JOURNAL ARTICLE

Effect of central precocious puberty and gonadotropin-releasing hormone analogue treatment on peak bone mass and final height in females

S Bertelloni, G I Baroncelli, M C Sorrentino, G Perri, G Saggese
European Journal of Pediatrics 1998, 157 (5): 363-7
9625331

UNLABELLED: To evaluate the effect of central precocious puberty (CPP) and its treatment with gonadotropin-releasing hormone (GnRH) analogues on final height and peak bone mass (PBM), we measured lumbar bone mineral density (BMD) in 23 girls at final height. Patients were distributed in two groups. Group 1: 14 patients with progressive CPP were treated with GnRH analogues; seven patients received buserelin (1600 microg/daily), subsequently switched to depot triptorelin (60 microg/kg/26-28 days); seven patients were treated with depot triptorelin (60 microg/kg/26-28 days); mean age of treatment was 6.2 years (range 2.7-7.8 years); the treatment was discontinued at the mean age of 10.1 years (range 8.7-11.3 years); final height was reached at the mean age 13.4 years (range 12.0-14.9 years). Group 2: 9 patients (mean age 6.5 years, range 4.8-7.7 years) with a slowly progressing variant of CPP were followed without treatment; final height was reached at the mean age 13.6 years (range 12.5-14.8 years). Lumbar BMD (L2-L4 by dual energy X-ray absorptiometry) was measured in all patients at final height. In group 1, final height (158.9+/-5.4 cm) was significantly greater than the pre-treatment predicted height (153.5+/-7.2 cm, P < 0.001), but significantly lower than mid-parental height (163.2+/-6.2 cm, P < 0.005). Subdividing the girls of group 1 according to the bone age at discontinuation of therapy (i.e. < or =11.5 years, n=5, or > or =12.0 years, n=9), the former patients had a final height significantly higher than the latter (163.7+/-3.9 cm vs 156.5+/-4.6 cm, P < 0.02). In group 2, final height (161.8+/-4.6 cm) was similar to the pre-treatment predicted height (163.1+/-6.2 cm, P=NS) and was not significantly different from mid-parental height (161.0+/-5.9 cm). BMD values (group 1: 1.11+/-0.14 g/cm2, group 2: 1.22+/-0.08 g/cm2) were not significantly different from those of a control group (1.18+/-0.10 g/cm; n=20, age 16.3-20.5 years) and the patients' mothers (group 1: 1.16+/-0.07 g/cm2, n=11, age 32.9-45.1 years; group 2: 1.20+/-0.08 g/cm2, n=7, age 33.5-46.5 years). In group 1, the girls who stopped therapy at a bone age < or =11.5 years had significantly higher BMD (1.22+/-0.10 g/cm2) compared to those who discontinued therapy at a bone age > or =12.0 years (1.04+/-0.12 g/ cm2, P < 0.05).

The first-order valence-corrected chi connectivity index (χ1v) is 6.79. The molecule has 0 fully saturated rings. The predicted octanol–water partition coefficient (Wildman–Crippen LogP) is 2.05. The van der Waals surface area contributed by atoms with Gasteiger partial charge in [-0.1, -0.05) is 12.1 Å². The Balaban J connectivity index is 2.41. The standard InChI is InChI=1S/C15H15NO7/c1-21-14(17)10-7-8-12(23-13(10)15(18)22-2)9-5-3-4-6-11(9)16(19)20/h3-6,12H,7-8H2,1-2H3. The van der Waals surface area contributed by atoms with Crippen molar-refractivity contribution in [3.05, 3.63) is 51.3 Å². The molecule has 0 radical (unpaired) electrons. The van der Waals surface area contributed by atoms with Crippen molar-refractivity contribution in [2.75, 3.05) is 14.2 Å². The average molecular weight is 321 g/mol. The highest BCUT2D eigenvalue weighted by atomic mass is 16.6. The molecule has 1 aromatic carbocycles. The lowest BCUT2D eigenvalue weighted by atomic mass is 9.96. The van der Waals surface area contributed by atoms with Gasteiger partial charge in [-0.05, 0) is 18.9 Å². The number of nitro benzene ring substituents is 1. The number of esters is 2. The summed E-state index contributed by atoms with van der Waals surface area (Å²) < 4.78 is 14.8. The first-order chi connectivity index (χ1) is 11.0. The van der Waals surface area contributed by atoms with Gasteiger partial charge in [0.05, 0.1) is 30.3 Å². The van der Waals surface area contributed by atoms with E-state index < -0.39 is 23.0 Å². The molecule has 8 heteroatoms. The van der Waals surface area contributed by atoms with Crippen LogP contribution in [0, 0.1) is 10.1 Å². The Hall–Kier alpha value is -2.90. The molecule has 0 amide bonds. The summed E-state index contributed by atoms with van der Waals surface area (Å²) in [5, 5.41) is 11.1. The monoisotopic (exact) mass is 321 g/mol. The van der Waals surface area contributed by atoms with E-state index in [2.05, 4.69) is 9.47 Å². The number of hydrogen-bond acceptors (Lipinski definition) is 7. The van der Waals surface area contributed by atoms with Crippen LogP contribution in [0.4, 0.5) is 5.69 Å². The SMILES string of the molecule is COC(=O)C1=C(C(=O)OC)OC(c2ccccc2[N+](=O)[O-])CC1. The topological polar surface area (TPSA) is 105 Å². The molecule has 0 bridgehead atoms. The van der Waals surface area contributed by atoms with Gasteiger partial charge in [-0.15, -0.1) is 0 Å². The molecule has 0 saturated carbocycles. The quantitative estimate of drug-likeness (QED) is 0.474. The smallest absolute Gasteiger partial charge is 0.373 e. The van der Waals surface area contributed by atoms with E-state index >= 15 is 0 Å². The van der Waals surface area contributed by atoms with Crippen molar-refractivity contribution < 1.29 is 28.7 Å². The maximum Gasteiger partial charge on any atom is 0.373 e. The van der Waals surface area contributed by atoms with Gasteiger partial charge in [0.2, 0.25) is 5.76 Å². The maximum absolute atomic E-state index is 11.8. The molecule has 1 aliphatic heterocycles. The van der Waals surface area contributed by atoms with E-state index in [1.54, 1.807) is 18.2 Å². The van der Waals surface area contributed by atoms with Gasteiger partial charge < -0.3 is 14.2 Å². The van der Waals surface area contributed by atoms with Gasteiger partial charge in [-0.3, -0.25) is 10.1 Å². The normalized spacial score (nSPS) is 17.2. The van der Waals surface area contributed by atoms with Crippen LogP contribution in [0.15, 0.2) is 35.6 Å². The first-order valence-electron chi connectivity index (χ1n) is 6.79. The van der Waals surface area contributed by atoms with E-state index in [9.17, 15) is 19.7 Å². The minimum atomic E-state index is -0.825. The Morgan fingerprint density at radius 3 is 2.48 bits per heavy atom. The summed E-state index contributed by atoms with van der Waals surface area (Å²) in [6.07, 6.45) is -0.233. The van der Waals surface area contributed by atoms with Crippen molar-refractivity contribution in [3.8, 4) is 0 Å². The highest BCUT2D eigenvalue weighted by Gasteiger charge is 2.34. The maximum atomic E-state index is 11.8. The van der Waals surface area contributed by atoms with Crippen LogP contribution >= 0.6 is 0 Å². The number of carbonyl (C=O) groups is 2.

CONCLUSION: In girls with progressive CPP, long-term treatment with GnRH analogues improves final height. A subset of patients with CPP does not require treatment because good statural outcome (slowly progressing variant). In CPP, the abnormal onset of puberty and the long-term GnRH analogue treatment do not impair the achievement of PBM. In GnRH treated patients, the discontinuation of therapy at an appropriate bone age for pubertal onset may improve both final height and PBM.

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